In addition to his performing work, for a decade in the 1990’s Jeff was proprietor of The Classic Guitar Center, a store and studio focused on the classical guitar. The shop featured the largest holdings of music for classical guitar in the Midwest, a large selection of guitar and lute recordings as well as handcrafted guitars and lutes by American and international luthiers and workshops. Additionally, Jeff led a small staff of guitar instructors who offered lessons to students of all ages on classical guitar and lute. Over the years, many of Jeff’s guitar students have gone on to undergraduate and graduate programs in classical guitar. His students have studied classical guitar and lute at numerous schools of music and conservatories including Arizona State University, University of Nevada—Las Vegas, Cal Arts, Northwestern University, Oberlin College, Hartt School of Music, Indiana University and the Peabody Conservatory.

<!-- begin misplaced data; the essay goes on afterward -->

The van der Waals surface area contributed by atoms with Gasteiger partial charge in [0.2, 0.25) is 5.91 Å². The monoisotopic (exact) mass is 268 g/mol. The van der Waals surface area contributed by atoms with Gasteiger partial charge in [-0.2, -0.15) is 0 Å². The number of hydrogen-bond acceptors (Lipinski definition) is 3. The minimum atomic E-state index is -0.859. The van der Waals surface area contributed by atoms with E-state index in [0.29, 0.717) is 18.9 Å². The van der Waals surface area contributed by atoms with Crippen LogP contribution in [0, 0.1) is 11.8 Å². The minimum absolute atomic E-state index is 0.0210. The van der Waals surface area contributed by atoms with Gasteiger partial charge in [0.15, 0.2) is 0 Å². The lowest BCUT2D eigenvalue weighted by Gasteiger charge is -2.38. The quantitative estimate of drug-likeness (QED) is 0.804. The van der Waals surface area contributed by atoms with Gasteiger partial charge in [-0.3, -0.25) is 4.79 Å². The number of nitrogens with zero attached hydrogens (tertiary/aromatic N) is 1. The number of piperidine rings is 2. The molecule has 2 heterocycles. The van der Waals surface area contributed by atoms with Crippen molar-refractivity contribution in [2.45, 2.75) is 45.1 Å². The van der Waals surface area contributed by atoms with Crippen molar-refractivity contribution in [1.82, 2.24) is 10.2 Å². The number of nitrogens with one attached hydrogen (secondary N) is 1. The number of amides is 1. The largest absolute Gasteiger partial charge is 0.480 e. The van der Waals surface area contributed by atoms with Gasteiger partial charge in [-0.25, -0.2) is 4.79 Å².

Jeff holds degrees from the University of Notre Dame (A.B.), the Hartt School of Music (B.Mus.) and Washington University in St. Louis (M.Mus., Ph.D.) Over the years, he served as adjunct faculty at St. Mary’s College, Indiana/Purdue Universities in Fort Wayne, Andrews University and Washington University in St. Louis. Jeff served on the full-time faculty of Southeast Missouri State University from 1999 to 2015, where he taught upper-level music literature and history courses and directed the classical guitar program. He retired from Southeast as a Professor of Music in 2015.



Giovanni Bononcini, Twelve Chamber Sonatas (London, 1732), editor, Recent Researches in Music of the Baroque Era (Middleton, Wis.: A-R Editions, 2012)

The Guitar in Late Nineteenth-Century Periodicals, 1882-1933 (Middleton, Wis.: Music Library Association and A-R Editions, 2009)

The Guitar in America: Victorian Parlor to Jazz Age (Jackson, Miss.: University Press of Mississippi, 2008)



“Guitar” and “Banjo, Mandolin & Guitar Movement” (article entries), The New Grove Dictionary of American Music, 2nd edn. and Oxford Music On-Line (2013)